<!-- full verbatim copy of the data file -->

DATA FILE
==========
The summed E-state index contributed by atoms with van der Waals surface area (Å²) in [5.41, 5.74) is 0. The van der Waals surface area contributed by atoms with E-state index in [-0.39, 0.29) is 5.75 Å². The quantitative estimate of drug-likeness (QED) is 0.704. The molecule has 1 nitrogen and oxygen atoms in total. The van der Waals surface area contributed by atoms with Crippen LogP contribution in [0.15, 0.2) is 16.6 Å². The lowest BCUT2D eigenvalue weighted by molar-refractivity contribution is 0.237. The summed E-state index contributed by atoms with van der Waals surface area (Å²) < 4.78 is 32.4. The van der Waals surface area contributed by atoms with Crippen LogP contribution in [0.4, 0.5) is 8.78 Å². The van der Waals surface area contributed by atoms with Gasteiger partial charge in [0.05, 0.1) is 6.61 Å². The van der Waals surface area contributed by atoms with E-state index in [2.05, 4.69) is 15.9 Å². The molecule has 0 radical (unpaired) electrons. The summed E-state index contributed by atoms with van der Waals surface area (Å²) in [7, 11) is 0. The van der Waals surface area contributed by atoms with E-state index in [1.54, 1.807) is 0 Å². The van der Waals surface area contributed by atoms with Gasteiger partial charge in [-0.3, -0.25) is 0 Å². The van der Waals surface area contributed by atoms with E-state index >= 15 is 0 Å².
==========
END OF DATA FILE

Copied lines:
The summed E-state index contributed by atoms with van der Waals surface area (Å²) in [5.41, 5.74) is 0. The van der Waals surface area contributed by atoms with E-state index in [-0.39, 0.29) is 5.75 Å². The quantitative estimate of drug-likeness (QED) is 0.704. The molecule has 1 nitrogen and oxygen atoms in total. The van der Waals surface area contributed by atoms with Crippen LogP contribution in [0.15, 0.2) is 16.6 Å². The lowest BCUT2D eigenvalue weighted by molar-refractivity contribution is 0.237. The summed E-state index contributed by atoms with van der Waals surface area (Å²) < 4.78 is 32.4. The van der Waals surface area contributed by atoms with Crippen LogP contribution in [0.4, 0.5) is 8.78 Å². The van der Waals surface area contributed by atoms with Gasteiger partial charge in [0.05, 0.1) is 6.61 Å². The van der Waals surface area contributed by atoms with E-state index in [2.05, 4.69) is 15.9 Å². The molecule has 0 radical (unpaired) electrons. The summed E-state index contributed by atoms with van der Waals surface area (Å²) in [7, 11) is 0. The van der Waals surface area contributed by atoms with E-state index in [1.54, 1.807) is 0 Å². The van der Waals surface area contributed by atoms with Gasteiger partial charge in [-0.3, -0.25) is 0 Å². The van der Waals surface area contributed by atoms with E-state index >= 15 is 0 Å².